A Celebration of Russian Music
March 5, 1999
West Point Grey United Church
by Angela Uruski
Have you ever experienced a four course meal, rich in delicious cream sauces, succulent meats, a robust French wine, topped with the most sinful chocolate cake you could imagine, requiring you to take a rest due to your overindulgence? In a way, this is what I experienced with Vetta Chamber Music in an evening celebrating Russian Music. While the intensity of the evening caused one to feel fully spent, the trio's mastery of some of the most technically challenging music of the nineteenth century left the audience awestruck. Vetta Chamber Music is composed of three exceptional performers: Janina Kuzmas of Lithuania on piano, Victor Costanzi of Vancouver on violin and Eugene Osadchy of Vancouver on cello.
The composers they selected music from to perform were deeply connected to each other both as musicians and as friends. The first piece performed, Trio Elegiaque, op 9 by S. Rachmaninoff, was written in response to the news of Tchaikovsky's death. This dramatic selection had an intensity and darkness in tone, creating a mood which reflected the sadness and loss Rachmaninoff must have encountered. His emotional tensions and great color dynamics came through as though the piano actually sang to the audience. The brilliance of this mysterious piece is in the echoing and build-up that goes on between the three instruments. It felt as though one were being out on rough Russian waters without relief.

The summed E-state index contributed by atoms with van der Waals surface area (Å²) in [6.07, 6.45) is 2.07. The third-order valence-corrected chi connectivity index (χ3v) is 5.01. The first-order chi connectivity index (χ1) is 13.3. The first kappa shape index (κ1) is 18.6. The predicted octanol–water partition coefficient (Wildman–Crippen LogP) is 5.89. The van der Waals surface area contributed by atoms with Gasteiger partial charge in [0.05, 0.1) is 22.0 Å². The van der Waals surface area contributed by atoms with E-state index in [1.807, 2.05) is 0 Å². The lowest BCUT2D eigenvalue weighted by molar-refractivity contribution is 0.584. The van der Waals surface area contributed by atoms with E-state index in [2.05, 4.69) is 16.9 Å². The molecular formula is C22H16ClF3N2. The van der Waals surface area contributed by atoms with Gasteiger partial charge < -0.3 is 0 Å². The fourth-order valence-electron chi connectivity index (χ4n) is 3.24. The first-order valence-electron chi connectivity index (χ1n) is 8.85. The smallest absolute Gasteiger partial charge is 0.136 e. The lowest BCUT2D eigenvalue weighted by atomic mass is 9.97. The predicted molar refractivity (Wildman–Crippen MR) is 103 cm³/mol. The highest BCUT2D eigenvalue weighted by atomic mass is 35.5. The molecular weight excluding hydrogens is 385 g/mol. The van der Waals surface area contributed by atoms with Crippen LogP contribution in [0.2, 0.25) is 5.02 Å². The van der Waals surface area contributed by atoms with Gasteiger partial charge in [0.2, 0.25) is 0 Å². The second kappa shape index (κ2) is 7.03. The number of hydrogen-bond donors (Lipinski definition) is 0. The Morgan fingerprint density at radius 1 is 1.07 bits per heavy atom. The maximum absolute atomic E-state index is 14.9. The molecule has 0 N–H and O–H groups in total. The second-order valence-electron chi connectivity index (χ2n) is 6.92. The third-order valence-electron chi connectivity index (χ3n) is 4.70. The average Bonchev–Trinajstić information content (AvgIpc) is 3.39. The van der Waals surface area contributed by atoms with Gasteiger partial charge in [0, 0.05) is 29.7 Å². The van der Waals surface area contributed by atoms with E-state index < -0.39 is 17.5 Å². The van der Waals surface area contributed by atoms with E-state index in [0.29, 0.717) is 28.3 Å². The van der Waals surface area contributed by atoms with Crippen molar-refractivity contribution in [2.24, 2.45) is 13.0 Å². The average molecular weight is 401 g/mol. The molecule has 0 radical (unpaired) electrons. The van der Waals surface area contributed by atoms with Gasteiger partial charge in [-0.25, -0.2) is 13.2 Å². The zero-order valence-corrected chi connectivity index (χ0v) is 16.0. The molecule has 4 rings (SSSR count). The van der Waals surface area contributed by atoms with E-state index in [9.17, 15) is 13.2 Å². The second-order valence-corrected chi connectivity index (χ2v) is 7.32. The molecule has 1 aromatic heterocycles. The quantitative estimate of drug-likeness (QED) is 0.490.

Tchaikovsky's pieces, The Seasons, op 37a, including April Snow-Bell and October Autumn Song was a refreshing contrast to the heavier tones of Rachmaninov's selection. This was performed only by the piano and the cello, giving the piece a lighter touch, imitating the sound of falling leaves or the gentle spring rain.
The last selection, Trio in D minor, op 32 by Arensky, was by far my favorite of the evening. The pianist executed each note with forcefulness and vengeance, reflecting the aggressiveness of this piece. The echoing themes followed by dramatic diminishing phrase made this selection a technical nightmare for the performers but fascinating for the audience to watch and listen. In one section of Arensky's Scherzo Allegro molto, it was as though the pianist seemed to mimick the picking sounds of the violin and cello.
This dynamic trio is one to watch for as they continue to dazzle Vancouver audiences with their foreign flare. Be sure to indulge yourself with a performance by the magnificent Vetta Chamber Music.